In a move that surprised some observers, Maryland's Senate recently passed a plan that, while raising taxes, increased tobacco taxes by a much more modest amount than pro-tax groups had hoped and some taxpayer advocates had feared. Maryland's House, meanwhile, has taken a far less moderate course, setting the stage for a showdown between differing approaches.
Last week, Delegates OK'd tobacco tax hikes after the AP reported that the House Ways and Means Committee had approved a proposed increase in taxes on smokeless tobacco products (for example, snuff) from 15 percent to 50 percent. Under the plan passed by the Senate, taxes on such products only rose to 20 percent.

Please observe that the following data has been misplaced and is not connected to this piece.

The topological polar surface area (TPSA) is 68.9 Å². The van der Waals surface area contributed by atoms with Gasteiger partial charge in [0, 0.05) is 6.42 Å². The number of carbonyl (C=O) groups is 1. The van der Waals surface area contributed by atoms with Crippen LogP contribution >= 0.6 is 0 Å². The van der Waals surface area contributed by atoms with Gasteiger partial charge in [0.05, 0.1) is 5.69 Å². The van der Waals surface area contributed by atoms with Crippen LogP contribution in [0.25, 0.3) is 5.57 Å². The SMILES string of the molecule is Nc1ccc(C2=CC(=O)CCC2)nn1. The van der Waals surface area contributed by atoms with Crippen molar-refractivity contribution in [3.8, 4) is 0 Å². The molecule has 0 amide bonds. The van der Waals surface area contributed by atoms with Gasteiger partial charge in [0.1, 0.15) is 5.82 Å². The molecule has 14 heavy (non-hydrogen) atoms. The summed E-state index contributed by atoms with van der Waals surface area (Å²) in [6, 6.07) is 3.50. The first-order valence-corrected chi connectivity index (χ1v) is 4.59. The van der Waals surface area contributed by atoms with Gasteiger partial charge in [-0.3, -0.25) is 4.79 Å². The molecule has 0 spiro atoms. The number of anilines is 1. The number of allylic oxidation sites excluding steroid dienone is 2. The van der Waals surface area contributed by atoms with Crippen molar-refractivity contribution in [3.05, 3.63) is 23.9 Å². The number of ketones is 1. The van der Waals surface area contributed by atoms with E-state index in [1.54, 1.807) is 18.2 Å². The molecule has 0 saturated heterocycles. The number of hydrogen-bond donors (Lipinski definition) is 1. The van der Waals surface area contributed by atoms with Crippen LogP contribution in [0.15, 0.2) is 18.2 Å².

While still noticeable for users of smokeless tobacco products, that increase is modest enough that it might not spur many more cross-border or black-market purchases of snuff--a problem that Maryland has faced for years with regard to tobacco products in general as the result of its high rate of taxation of such products. The increase approved by the House however is much larger, suggesting that it could contribute to such challenges moving forward.
Both chambers seem to have put a proposed cigarette tax increase on the back burner for the time being--good news for smokers already paying $1.70 per pack more in tax than their neighbors in Virginia (or those puffing on smokes smuggled into Maryland from the Commonwealth). Stay tuned to see which approach with regard to taxation of smokeless tobacco products will prevail as the Senate and the House work to reach an agreement.